Text 3 - Read and listen to Susan Boyle: an unlikely superstar Less than a few weeks ago Susan Boyle was a virtual unknown. However, since auditioning for Britain’s Got Talent, a televised talent competition, she has experienced a stratospheric rise to fame. A YouTube video of her audition has been watched by more than 26 million people, making it one of the most watched videos on the internet in recent times. It is undeniable that technology such as YouTube, Facebook and Twitter has helped to spread the word about Susan’s performance. So just what is it about Susan that the people find so fascinating? Arguably, it is the fact she is such a class act. However, many have suggested that her biggest appeal lies in her unassuming persona. Susan’s persona and appearance have been somewhat controversial and the initial reaction to her audition has made many people question whether they are guilty of judging a book by its cover. With her plain Jane, middle-aged looks and her no-nonsense approach to life, Susan is perhaps the most unlikely star to be discovered of late. Commenting on her rise to fame, Max Clifford, a renowned PR guru, said that the massive public interest in her is partly due to people having to challenge their own assumptions and prejudices. So what’s next for Susan? For the moment, she is preparing for her next appearance on Britain’s Got Talent and she is the odds-on favourite to win. Looking forward, with talk of record contracts and celebrity duets, it is very likely that we’ll soon be seeing a Susan Boyle album in the charts!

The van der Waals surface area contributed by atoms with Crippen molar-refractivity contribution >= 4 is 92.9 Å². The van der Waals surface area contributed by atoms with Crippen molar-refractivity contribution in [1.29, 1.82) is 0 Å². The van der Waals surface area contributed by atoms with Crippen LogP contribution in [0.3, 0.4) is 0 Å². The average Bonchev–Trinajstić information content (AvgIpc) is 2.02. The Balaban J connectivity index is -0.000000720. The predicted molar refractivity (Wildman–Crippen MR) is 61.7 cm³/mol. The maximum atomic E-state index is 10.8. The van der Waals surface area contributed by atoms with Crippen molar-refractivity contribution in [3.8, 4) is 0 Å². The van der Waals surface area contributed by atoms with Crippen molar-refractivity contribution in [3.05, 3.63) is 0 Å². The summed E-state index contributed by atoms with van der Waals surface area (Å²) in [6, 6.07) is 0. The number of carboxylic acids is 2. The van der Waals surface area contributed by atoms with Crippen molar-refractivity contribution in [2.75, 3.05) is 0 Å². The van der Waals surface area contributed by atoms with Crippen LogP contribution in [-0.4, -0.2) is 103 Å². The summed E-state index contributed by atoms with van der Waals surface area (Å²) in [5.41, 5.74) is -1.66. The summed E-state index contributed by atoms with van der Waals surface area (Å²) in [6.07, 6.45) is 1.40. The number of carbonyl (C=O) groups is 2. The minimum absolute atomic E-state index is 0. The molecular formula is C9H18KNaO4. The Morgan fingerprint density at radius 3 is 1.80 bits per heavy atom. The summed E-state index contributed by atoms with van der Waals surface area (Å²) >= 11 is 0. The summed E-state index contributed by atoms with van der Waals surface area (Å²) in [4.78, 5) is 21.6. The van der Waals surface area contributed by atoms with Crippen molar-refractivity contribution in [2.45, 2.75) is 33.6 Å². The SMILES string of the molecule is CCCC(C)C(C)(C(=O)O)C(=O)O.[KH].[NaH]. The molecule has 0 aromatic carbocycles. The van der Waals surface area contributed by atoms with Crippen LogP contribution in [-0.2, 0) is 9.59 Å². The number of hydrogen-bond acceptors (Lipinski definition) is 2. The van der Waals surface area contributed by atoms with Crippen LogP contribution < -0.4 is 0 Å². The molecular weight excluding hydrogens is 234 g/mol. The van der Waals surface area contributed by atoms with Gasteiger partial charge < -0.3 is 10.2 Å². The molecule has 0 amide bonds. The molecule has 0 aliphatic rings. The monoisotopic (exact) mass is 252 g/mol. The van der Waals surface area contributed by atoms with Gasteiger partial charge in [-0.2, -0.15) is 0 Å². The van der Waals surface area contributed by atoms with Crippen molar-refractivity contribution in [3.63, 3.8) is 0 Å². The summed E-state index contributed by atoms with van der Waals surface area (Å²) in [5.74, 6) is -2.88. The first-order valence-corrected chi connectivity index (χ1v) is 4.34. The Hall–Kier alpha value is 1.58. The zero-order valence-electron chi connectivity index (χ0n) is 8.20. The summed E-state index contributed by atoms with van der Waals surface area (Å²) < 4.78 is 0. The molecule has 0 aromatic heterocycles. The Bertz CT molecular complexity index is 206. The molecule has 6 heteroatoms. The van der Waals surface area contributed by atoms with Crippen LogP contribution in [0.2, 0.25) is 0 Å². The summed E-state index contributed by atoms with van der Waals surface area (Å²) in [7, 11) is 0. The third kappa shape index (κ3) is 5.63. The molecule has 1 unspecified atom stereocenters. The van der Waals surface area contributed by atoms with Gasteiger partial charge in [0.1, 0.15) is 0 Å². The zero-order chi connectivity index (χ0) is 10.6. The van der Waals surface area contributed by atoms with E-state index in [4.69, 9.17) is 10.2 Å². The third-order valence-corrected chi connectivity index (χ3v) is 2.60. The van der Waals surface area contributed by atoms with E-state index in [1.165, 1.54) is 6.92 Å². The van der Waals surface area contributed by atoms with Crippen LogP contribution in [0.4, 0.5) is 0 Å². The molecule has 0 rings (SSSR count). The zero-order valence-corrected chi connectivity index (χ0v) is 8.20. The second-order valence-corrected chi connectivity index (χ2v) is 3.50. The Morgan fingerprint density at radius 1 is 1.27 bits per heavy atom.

Exercise 5: Match terms and definitions 1. a virtual unknown a) a quiet character, or person who shows no desire for attention or 2. experienced a stratospheric admiration rise to fame b) here, a performer who has a very good singing voice and a tasteful 3. to spread the word about manner 4. a class act c) here, most likely 5. unassuming persona d) ordinary, average, not very attractive or interesting female (a set 6. are guilty of judging a book informal saying) by its cover e) showing dislike for something or someone for no good reason 7. plain Jane f) became widely known very quickly 8. no-nonsense approach g) somebody who is respected for their knowledge of a particular 9. PR guru subject (here public relations, or PR) 10. odds-on favourite h) not at all famous i) being realistic, practical and/or serious about j) to make many people aware of/know about Exercise 6: Are these sentences true (T) or false (F)? Or is the answer not given (NG)? 1. Susan Boyle is a long-established British superstar. 2. Susan Boyle is a contestant on a TV talent show. 3. A video of Susan Boyle has been watched by millions of people on the internet. 4. Susan Boyle is a glamorous young woman. 5. Susan Boyle is a favourite to win the TV show Britain’s Got Talent. Exercise 7: a) Look at the expressions below. Try to match the idiom to its definition (i) judging a book by its cover (ii) as pleased as Punch (iii) a plain Jane (iv) a class act